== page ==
Most-scotch



[skoch] /skɒtʃ/

adjective
1.
(used outside of Scotland) of Scottish origin; resembling or regarded as characteristic of Scotland or the Scottish people:
Scotch plaid.
2.
Sometimes Offensive. of or relating to Scotland or its inhabitants; Scottish.
3.
(usually lowercase) Informal. frugal; provident; thrifty.
noun
4.
(used with a plural verb) Sometimes Offensive. the inhabitants of Scotland; the Scots.
5.
(often lowercase) .
6.
Sometimes Offensive. the English language as spoken in Scotland; Scots.
/skɒtʃ/
verb (transitive)
1.
to put an end to; crush: bad weather scotched our plans
2.
(archaic) to injure so as to render harmless
3.
(obsolete) to cut or score
noun
4.
(archaic) a gash; scratch
5.
a line marked down, as for hopscotch
/skɒtʃ/
verb
1.
(transitive) to block, prop, or prevent from moving with or as if with a wedge
noun
2.
a block or wedge to prevent motion
/skɒtʃ/
adjective
1.
another word for Scottish
noun
2.
the Scots or their language
/skɒtʃ/
noun
1.
Also called Scotch whisky. whisky distilled esp from fermented malted barley and made in Scotland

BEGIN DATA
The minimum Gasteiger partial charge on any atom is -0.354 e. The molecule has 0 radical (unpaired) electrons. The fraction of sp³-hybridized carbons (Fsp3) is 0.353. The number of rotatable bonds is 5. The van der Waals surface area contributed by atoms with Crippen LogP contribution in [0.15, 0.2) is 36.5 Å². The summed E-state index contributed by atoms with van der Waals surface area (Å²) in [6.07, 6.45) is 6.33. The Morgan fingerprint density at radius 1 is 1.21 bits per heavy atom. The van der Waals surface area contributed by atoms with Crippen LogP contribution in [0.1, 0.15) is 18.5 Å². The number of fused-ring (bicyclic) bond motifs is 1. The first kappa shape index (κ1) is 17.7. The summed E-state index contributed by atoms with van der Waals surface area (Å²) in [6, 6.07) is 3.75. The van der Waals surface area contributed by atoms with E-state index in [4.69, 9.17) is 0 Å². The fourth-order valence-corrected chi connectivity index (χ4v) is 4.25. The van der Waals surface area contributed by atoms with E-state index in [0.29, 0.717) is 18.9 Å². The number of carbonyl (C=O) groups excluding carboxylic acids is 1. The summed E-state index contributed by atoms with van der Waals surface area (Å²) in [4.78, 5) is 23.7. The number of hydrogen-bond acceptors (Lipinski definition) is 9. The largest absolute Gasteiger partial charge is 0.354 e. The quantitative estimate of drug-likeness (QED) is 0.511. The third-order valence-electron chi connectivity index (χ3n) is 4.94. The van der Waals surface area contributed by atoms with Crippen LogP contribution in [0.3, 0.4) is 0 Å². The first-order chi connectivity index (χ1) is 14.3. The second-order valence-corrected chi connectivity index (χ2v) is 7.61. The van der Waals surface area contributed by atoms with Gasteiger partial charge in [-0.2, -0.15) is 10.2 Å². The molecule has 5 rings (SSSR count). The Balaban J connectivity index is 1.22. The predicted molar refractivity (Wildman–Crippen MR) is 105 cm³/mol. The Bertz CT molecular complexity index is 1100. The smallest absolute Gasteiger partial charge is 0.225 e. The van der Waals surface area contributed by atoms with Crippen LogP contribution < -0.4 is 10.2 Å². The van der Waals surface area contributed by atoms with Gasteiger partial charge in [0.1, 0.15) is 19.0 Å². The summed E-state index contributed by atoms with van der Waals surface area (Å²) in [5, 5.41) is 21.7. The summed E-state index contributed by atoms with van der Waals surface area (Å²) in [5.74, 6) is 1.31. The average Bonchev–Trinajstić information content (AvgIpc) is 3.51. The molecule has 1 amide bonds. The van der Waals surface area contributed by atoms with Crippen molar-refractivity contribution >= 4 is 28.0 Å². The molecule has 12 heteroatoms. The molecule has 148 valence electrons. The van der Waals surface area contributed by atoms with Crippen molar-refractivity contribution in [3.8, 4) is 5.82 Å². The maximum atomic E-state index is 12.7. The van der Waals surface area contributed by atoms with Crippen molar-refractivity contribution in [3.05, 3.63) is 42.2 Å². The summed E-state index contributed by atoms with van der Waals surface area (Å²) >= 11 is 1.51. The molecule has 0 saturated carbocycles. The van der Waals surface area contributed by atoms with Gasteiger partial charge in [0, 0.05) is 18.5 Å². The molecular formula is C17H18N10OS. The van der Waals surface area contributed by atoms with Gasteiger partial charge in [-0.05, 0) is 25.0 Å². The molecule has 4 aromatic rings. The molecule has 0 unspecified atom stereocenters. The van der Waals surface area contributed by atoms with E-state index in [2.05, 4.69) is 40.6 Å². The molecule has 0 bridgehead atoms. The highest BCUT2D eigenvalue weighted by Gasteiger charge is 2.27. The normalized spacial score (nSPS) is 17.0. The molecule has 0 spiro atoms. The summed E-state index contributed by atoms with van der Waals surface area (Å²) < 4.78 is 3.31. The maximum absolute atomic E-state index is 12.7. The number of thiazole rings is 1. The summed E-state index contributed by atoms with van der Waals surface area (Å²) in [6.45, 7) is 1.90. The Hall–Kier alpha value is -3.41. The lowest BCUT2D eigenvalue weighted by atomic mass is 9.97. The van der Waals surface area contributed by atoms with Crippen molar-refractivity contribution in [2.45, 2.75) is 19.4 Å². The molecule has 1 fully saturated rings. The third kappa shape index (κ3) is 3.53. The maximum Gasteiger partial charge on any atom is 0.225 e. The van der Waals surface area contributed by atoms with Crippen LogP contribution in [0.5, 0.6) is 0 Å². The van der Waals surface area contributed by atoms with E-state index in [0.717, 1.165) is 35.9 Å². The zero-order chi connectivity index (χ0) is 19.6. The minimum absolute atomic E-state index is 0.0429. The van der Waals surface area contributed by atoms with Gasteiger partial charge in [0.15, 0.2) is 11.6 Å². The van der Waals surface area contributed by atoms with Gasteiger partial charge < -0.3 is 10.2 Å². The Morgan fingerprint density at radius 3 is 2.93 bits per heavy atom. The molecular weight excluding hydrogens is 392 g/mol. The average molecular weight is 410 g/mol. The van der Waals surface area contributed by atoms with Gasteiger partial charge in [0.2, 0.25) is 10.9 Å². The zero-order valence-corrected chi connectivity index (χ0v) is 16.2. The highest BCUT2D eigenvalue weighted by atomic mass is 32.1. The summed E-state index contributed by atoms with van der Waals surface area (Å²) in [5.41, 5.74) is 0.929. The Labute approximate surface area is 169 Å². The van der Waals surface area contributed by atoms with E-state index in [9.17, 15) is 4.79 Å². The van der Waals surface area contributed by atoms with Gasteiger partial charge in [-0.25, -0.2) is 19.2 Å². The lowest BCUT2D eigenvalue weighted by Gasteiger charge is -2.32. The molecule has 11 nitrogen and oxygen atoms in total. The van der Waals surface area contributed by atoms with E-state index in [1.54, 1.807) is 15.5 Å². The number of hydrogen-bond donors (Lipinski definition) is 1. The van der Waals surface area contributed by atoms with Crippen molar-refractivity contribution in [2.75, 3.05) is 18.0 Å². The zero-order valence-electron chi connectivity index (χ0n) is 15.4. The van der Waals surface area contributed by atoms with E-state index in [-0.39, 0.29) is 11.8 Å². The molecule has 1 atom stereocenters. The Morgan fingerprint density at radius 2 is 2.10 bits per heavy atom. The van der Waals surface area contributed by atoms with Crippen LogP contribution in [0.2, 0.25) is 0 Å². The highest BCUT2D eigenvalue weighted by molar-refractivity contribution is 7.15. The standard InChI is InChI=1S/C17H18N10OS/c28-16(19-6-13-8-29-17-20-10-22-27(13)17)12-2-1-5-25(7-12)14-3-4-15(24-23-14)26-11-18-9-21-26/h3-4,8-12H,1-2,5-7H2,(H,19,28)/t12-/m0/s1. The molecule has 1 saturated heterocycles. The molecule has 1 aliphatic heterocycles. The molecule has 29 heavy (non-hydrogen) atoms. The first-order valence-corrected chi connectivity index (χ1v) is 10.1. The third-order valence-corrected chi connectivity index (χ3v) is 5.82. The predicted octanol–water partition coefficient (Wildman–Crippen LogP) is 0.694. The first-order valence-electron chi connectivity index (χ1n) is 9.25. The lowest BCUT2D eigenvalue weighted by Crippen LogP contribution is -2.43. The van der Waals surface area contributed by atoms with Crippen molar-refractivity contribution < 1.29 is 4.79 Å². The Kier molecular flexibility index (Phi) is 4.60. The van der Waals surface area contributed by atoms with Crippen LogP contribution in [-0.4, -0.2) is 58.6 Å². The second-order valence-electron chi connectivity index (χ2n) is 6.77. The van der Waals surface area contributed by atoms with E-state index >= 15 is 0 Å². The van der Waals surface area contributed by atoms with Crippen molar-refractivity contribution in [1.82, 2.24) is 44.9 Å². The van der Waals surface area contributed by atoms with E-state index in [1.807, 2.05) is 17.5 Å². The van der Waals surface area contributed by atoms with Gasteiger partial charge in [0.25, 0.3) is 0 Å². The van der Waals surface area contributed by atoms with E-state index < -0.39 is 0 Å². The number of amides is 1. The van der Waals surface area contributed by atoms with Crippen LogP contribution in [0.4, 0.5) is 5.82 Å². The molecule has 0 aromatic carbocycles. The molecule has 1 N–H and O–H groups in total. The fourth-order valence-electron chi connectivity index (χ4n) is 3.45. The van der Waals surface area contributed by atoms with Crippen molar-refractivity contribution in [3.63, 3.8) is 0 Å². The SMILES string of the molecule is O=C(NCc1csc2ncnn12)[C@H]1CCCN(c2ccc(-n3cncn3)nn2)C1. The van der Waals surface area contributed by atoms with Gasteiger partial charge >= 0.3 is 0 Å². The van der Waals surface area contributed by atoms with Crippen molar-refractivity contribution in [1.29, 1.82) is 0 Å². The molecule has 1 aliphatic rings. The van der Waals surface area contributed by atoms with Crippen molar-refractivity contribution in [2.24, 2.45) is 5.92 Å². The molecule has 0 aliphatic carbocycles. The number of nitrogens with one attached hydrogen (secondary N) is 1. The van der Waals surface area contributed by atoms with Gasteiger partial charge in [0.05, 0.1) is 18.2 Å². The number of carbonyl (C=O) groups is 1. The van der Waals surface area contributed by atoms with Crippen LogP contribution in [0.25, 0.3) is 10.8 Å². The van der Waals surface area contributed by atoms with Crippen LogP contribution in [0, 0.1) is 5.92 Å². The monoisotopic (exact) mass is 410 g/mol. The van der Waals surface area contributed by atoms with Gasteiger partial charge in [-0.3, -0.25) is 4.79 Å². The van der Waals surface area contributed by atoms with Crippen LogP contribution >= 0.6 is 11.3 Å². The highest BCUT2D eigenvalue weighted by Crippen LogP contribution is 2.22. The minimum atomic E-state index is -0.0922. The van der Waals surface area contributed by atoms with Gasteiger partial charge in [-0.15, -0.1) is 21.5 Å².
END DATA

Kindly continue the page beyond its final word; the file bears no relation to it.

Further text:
2.
(Northeast English) a type of relatively mild beer
adj.

“of Scotland,” 1590s, contraction of Scottish. Disdained by the Scottish because of the many insulting and pejorative formations made from it by the English (e.g. Scotch greys “lice;” Scotch attorney, a Jamaica term from 1864 for strangler vines).

Scotch-Irish is from 1744 (adj.); 1789 (n.); more properly Scots-Irish (1966), from Scots (mid-14c.), the older adjective, which is from Scottis, the northern variant of Scottish. Scots (adj.) was used in Scottish until 18c., then Scotch became vernacular, but in mid-19c. there was a reaction against it. Scotch Tape was said to be so called because at first it had adhesive only on the edges (to make it easier to remove as a masking tape in car paint jobs), which was interpreted as a sign of cheapness on the part of the manufacturers.
v.

“stamp out, crush,” 1825, earlier “make harmless for a time” (1798; a sense that derives from an uncertain reading of “Macbeth” III.ii.13), from scocchen “to cut, score, gash, make an incision” (early 15c.), of unknown origin, perhaps [Barnhart] from Anglo-French escocher, Old French cocher “to notch, nick,” from coche “a notch, groove,” perhaps from Latin coccum “berry of the scarlet oak,” which appears notched, from Greek kokkos. Related: Scotched; scotching.
n.

1778, elliptical for Scotch whisky. See Scotch (adj.).

“incision, cut, score, gash,” mid-15c., related to scotch (v.).

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